if (!SameHemisphere(wo, *wi)) return Spectrum(0 f);

return Spectrum(0.f);

return f(wo, *wi);

}

float Microfacet::Pdf(const Vector &wo, const Vector &wi) const {

if (!SameHemisphere(wo, wi)) return 0.f;

if (!SameHemisphere(wo, wi)) return 0.f;

return distribution->Pdf(wo, wi);

}

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Sampling Blinn microfacet model

• Blinn distribution: e

h h

D e (cos )

2 ) 2

(cos  

• Generate ωh according to the above function

2 

1 1

cos 

h

e

ωh

C t t

2 

2

h

ωo ωh ω

i

• Convert ωh to ωi

h h

o o

i

   

i

 

o

 2 ( (

o

h

) )

h

(26)

Sampling Blinn microfacet model

• Convert half-angle PDF to incoming-angle PDF, that is change from a density in term of ω to that is, change from a density in term of ωh to one in terms of ωi

transformation ) ( )

(

1

x d p

y dy

py x

method

y dx

(27)

Sampling anisotropic microfacet model

• Anisotropic model (after Ashikhmin and Shirley) for the first quadrant of the unit hemisphere

for the first quadrant of the unit hemisphere

 ) ( 1 )( 1 ) ( )

cos2 sin2

(

h

e e

h

n

ex ey

D ( 

h

)  ( e

x

 1 )( e

y

 1 ) ( 

h

n )

D  

(28)

Estimate reflectance

r o i i i

o

hd f d

( ) ( , ) | cos |

Spectrum BxDF::rho(const Vector &w, int nSamples, const float *samples) const {

Spectrum r = 0.;

N

i i

i i

o r

p f

N 1 ( )

| cos

| ) ,

( 1

for (int i = 0; i < nSamples; ++i) { Vector wi;

float pdf = 0 f;

i

float pdf = 0.f;

Spectrum f = Sample_f(w, &wi, samples[2*i], samples[2*i+1], &pdf);

if (pdf > 0 ) r += f * AbsCosTheta(wi) / pdf;

if (pdf > 0.) r += f * AbsCosTheta(wi) / pdf;

}

return r / float(nSamples);

} }

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Estimate reflectance

Spectrum BxDF::rho(int nSamples, float *samples1, float *samples2) const

{

Spectrum r = 0.;

 



r o i i o i o

hh f d d

1 ( , ) | cos cos |

for (int i = 0; i < nSamples; ++i) { Vector wo, wi;

wo = UniformSampleHemisphere(samples1[2*i], p p ( p [ ], samples1[2*i+1]);

float pdf_o = INV_TWOPI, pdf_i = 0.f;

Spectrum f = Sample f(wo &wi samples2[2*i]

Spectrum f = Sample_f(wo, &wi, samples2[2 i], samples2[2*i+1], &pdf_i);

if (pdf_i > 0.)

r += f * AbsCosTheta(wi) * AbsCosTheta(wo) r += f * AbsCosTheta(wi) * AbsCosTheta(wo)

/ (pdf_o * pdf_i);

}

/( * S l ) 1 1

N fr(i',i'') | cosi' cosi'' |

return r/(M_PI*nSamples);

}

i i i

i i

i i r

p p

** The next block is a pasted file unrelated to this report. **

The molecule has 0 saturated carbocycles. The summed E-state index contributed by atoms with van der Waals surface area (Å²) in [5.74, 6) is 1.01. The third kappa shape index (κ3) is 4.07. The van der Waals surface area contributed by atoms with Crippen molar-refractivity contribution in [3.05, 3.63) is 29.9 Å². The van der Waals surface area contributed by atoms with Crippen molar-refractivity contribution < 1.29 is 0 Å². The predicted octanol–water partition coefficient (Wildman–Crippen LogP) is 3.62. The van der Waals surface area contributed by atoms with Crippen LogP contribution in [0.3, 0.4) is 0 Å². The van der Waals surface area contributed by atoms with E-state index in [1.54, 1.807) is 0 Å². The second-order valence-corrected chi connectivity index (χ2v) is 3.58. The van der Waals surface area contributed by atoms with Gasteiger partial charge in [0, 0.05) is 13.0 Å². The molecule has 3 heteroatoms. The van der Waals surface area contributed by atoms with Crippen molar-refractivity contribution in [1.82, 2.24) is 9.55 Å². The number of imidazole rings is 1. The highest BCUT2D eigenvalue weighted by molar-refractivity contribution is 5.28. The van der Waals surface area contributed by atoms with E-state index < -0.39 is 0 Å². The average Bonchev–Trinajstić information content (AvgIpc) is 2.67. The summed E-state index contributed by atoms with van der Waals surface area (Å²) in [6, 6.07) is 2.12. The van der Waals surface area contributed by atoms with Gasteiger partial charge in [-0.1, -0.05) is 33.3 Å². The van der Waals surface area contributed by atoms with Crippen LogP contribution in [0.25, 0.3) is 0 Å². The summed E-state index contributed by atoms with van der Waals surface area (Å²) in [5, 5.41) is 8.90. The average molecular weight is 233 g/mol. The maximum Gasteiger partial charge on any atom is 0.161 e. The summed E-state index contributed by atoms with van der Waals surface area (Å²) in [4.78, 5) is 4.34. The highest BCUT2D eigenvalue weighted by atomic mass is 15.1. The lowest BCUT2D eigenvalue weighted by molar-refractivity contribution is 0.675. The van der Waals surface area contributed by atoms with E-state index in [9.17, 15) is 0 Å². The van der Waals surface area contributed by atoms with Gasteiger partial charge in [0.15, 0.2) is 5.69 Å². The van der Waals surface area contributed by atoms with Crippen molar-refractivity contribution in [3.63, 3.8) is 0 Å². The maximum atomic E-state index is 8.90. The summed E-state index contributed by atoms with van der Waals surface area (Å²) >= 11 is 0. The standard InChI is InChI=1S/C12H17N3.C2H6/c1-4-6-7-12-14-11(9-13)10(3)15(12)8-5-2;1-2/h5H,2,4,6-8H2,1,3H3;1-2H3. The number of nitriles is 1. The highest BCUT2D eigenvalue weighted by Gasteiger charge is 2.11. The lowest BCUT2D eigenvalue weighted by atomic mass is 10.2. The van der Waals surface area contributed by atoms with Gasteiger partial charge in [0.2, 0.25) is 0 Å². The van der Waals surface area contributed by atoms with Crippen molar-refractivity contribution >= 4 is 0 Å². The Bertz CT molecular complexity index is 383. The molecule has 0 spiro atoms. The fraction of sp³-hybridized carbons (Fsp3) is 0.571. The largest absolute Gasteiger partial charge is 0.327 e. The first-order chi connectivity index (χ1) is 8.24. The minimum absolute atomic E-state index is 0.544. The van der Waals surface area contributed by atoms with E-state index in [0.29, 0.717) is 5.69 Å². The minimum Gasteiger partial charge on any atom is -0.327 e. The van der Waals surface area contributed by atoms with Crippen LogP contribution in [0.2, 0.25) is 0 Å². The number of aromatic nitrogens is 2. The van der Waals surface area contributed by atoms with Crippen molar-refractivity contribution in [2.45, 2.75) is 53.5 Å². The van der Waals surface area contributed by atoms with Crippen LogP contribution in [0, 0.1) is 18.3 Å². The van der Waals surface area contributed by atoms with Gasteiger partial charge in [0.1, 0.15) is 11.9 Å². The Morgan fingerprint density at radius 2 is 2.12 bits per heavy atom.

f

N 1 ( ') ( '')

|

| ) ,

(

(30)

Sampling BSDF (mixture of BxDFs)

• We would like to sample from the density that is the sum of individual densities

is the sum of individual densities

• Difficult. Instead, uniformly sample one , y p

component and use it for importance sampling.

However, f and Pdf returns the sum.,

• Three uniform random numbers are used, the first one determines which BxDF to be sampled first one determines which BxDF to be sampled (uniformly sampled) and then sample that BxDF using the other two random numbers

using the other two random numbers

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Sampling light sources

• Direct illumination from light sources makes an

important contribution, so it is crucial to be able to important contribution, so it is crucial to be able to generates

– Sp: samples directions from a point p to the lightSp: samples directions from a point p to the light – Sr: random rays from the light source (for

bidirectional light transport algorithms such as g p g bidirectional path tracing and photon mapping)

small sphere light diff BRDF

small sphere light diffuse BRDF

(32)

Interface

Spectrum Sample_L(Point &p, float pEpsilon, LightSample &ls float time Vector *wi LightSample &ls, float time, Vector *wi, float *pdf, VisibilityTester *vis) = 0;

float Pdf(const Point &p, const Vector &wi) const = 0;

const = 0;

float uPos[2], uComponent;

Spectrum Sample L(Scene *scene LightSample Spectrum Sample_L(Scene *scene, LightSample

&ls, float u1, float u2, float time, Ray *ray, Normal *Ns, float *pdf) = 0;

Ray ray, Normal Ns, float pdf) 0;

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Point lights

• Sp: delta distribution, treat similar to specular BxDF

BxDF

• Sr: sampling of a uniform sphere

(34)

Point lights

Spectrum Sample_L(const Point &p, float u1, float u2, Vector *wi, float *pdf, VisibilityTester *vis)

{

*pdf = 1.f;

return Sample_L(p, wi, visibility);

delta function }

float Pdf(Point &, Vector &) { return 0.; }

for almost any direction, pdf is 0

{ ; }

Spectrum Sample_L(Scene *scene, LightSample &ls, float u1, float u2, float time, Ray *ray,

Normal *Ns float *pdf) const { Normal Ns, float pdf) const {

*ray = Ray(lightPos,

UniformSampleSphere(ls.uPos[0], ls.uPos[1]), 0 f INFINITY time);

0.f, INFINITY, time);

*Ns = (Normal)ray->d;

*pdf = UniformSpherePdf();

i

return Intensity;

}

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Spotlights

• Sp: the same as a point light

S li f (i h f ll ff)